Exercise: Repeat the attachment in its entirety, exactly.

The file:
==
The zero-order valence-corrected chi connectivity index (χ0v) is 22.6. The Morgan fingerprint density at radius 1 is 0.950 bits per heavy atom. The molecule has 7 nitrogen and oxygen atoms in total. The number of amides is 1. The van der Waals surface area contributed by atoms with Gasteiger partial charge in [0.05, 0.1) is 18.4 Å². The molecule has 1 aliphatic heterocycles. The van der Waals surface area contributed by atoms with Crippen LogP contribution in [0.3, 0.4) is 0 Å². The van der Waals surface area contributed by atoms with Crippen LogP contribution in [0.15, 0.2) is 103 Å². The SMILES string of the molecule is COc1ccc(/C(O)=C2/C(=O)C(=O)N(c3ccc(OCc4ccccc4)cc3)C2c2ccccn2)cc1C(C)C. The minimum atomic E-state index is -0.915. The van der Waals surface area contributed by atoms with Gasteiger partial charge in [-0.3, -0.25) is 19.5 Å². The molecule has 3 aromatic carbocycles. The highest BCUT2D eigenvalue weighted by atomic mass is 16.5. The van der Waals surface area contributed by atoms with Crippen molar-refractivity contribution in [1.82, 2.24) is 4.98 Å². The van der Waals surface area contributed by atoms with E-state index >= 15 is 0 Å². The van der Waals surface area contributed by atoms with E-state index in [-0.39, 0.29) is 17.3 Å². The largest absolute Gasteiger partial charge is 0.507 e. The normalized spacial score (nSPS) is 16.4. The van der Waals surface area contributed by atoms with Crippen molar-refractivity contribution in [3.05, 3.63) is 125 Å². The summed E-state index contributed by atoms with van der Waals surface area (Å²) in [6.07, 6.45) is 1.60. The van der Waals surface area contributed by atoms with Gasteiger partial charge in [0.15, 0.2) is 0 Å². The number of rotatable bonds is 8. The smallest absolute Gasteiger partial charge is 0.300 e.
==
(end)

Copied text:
The zero-order valence-corrected chi connectivity index (χ0v) is 22.6. The Morgan fingerprint density at radius 1 is 0.950 bits per heavy atom. The molecule has 7 nitrogen and oxygen atoms in total. The number of amides is 1. The van der Waals surface area contributed by atoms with Gasteiger partial charge in [0.05, 0.1) is 18.4 Å². The molecule has 1 aliphatic heterocycles. The van der Waals surface area contributed by atoms with Crippen LogP contribution in [0.3, 0.4) is 0 Å². The van der Waals surface area contributed by atoms with Crippen LogP contribution in [0.15, 0.2) is 103 Å². The SMILES string of the molecule is COc1ccc(/C(O)=C2/C(=O)C(=O)N(c3ccc(OCc4ccccc4)cc3)C2c2ccccn2)cc1C(C)C. The minimum atomic E-state index is -0.915. The van der Waals surface area contributed by atoms with Gasteiger partial charge in [-0.3, -0.25) is 19.5 Å². The molecule has 3 aromatic carbocycles. The highest BCUT2D eigenvalue weighted by atomic mass is 16.5. The van der Waals surface area contributed by atoms with Crippen molar-refractivity contribution in [1.82, 2.24) is 4.98 Å². The van der Waals surface area contributed by atoms with E-state index >= 15 is 0 Å². The van der Waals surface area contributed by atoms with E-state index in [-0.39, 0.29) is 17.3 Å². The largest absolute Gasteiger partial charge is 0.507 e. The normalized spacial score (nSPS) is 16.4. The van der Waals surface area contributed by atoms with Crippen molar-refractivity contribution in [3.05, 3.63) is 125 Å². The summed E-state index contributed by atoms with van der Waals surface area (Å²) in [6.07, 6.45) is 1.60. The van der Waals surface area contributed by atoms with Gasteiger partial charge in [0.15, 0.2) is 0 Å². The number of rotatable bonds is 8. The smallest absolute Gasteiger partial charge is 0.300 e.